:hidden_fields => false should not render "none" for checkboxes #697

dnagir opened this Issue Sep 29, 2011 · 15 comments


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When :as => :chck_boxes, :hidden_fields => false, the hidden "_none" field is still rendered.

PROBLEM: fantom, fake entry in the resulting array.

Let me better give an example:

= semantic_form_for @property_search do |f|
  = f.inputs do
    = f.input :bedrooms, :as => :check_boxes, :hidden_fields => false, :collection => {0 => "Studio", 1 => "1 Bedder", 2 => "2 Beds"}

This renders (stripped to bare):

<input id="property_search_bedrooms_none" name="property_search[bedrooms][]" type="hidden" value="">
<input id="property_search_bedrooms_0" name="property_search[bedrooms][]" type="checkbox" value="0">
<input id="property_search_bedrooms_1" name="property_search[bedrooms][]" type="checkbox" value="1">
<input id="property_search_bedrooms_2" name="property_search[bedrooms][]" type="checkbox" value="2">

The data that gets into into params[:property_search] depending on what's checked:

  • Nothing checked: {"bedrooms"=>[""]}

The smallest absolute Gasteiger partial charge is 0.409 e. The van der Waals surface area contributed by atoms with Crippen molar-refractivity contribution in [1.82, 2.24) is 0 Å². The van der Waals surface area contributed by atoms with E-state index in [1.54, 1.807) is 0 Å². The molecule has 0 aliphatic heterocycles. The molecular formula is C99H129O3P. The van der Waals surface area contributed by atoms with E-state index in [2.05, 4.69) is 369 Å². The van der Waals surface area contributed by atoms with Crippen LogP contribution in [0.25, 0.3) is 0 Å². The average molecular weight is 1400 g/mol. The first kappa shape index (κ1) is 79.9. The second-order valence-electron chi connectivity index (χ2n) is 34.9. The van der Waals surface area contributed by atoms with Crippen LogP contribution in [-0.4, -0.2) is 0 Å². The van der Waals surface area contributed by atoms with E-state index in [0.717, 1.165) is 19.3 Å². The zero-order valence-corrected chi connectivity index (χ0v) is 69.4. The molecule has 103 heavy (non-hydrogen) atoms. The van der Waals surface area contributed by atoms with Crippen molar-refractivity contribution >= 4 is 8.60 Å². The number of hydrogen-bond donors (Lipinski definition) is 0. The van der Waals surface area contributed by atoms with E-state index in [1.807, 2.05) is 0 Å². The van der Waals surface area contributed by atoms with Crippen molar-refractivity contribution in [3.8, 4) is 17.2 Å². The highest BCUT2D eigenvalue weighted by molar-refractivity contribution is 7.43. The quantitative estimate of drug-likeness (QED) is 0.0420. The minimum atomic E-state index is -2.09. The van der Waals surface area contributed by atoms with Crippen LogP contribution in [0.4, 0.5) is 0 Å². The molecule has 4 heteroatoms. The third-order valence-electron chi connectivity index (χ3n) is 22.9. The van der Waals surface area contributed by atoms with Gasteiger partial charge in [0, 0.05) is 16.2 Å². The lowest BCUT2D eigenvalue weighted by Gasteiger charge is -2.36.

• 1 item is checked: {"bedrooms"=>["", "0"]}
  • 2 items are checked: {"bedrooms"=>["", "0", "1"]} etc

So my suggestion is NOT to render any hidden fields when the option is specified to avoid a fake empty element in the array.


If such a fake field isn't rendere it isn't possible to deselect all checkboxes.

HTML Browser don't send the input field value "property_search[bedrooms][]" unless at least 1 checkbox has been ticket. To enable an application to recognize that no checkbox is ticked this "fake" value is needed.


No, the browser does send the fake field even if nothing is selected. That fake field has nothing to do at all with the rest of the checkboxes from HTML perspective (its type is hidden).

But I'm not sure what you mean saying "deselect all checkboxes" and what deselecting has to do with the hidden input.


The hidden field ensures that the browser always sends "something" for the :as => :checkboxes parameter